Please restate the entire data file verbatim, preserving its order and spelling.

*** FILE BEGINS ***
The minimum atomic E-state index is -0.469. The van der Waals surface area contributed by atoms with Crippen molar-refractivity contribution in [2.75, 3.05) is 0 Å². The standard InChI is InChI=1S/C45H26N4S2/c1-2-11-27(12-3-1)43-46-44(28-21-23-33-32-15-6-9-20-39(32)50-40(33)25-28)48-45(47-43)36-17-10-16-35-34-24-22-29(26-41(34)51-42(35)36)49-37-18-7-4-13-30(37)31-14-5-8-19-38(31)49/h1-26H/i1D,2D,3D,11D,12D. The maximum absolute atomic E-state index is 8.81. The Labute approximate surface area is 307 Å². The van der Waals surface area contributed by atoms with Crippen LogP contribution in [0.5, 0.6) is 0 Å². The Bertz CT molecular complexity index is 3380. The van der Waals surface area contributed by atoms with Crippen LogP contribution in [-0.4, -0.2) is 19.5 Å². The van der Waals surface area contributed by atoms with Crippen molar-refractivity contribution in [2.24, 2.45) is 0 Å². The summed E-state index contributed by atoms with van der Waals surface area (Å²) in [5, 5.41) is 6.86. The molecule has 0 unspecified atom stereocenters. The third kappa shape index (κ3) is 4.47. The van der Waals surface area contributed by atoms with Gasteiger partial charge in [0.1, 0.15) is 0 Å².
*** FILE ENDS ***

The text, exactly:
The minimum atomic E-state index is -0.469. The van der Waals surface area contributed by atoms with Crippen molar-refractivity contribution in [2.75, 3.05) is 0 Å². The standard InChI is InChI=1S/C45H26N4S2/c1-2-11-27(12-3-1)43-46-44(28-21-23-33-32-15-6-9-20-39(32)50-40(33)25-28)48-45(47-43)36-17-10-16-35-34-24-22-29(26-41(34)51-42(35)36)49-37-18-7-4-13-30(37)31-14-5-8-19-38(31)49/h1-26H/i1D,2D,3D,11D,12D. The maximum absolute atomic E-state index is 8.81. The Labute approximate surface area is 307 Å². The van der Waals surface area contributed by atoms with Crippen LogP contribution in [0.5, 0.6) is 0 Å². The Bertz CT molecular complexity index is 3380. The van der Waals surface area contributed by atoms with Crippen LogP contribution in [-0.4, -0.2) is 19.5 Å². The van der Waals surface area contributed by atoms with Crippen molar-refractivity contribution in [2.24, 2.45) is 0 Å². The summed E-state index contributed by atoms with van der Waals surface area (Å²) in [5, 5.41) is 6.86. The molecule has 0 unspecified atom stereocenters. The third kappa shape index (κ3) is 4.47. The van der Waals surface area contributed by atoms with Gasteiger partial charge in [0.1, 0.15) is 0 Å².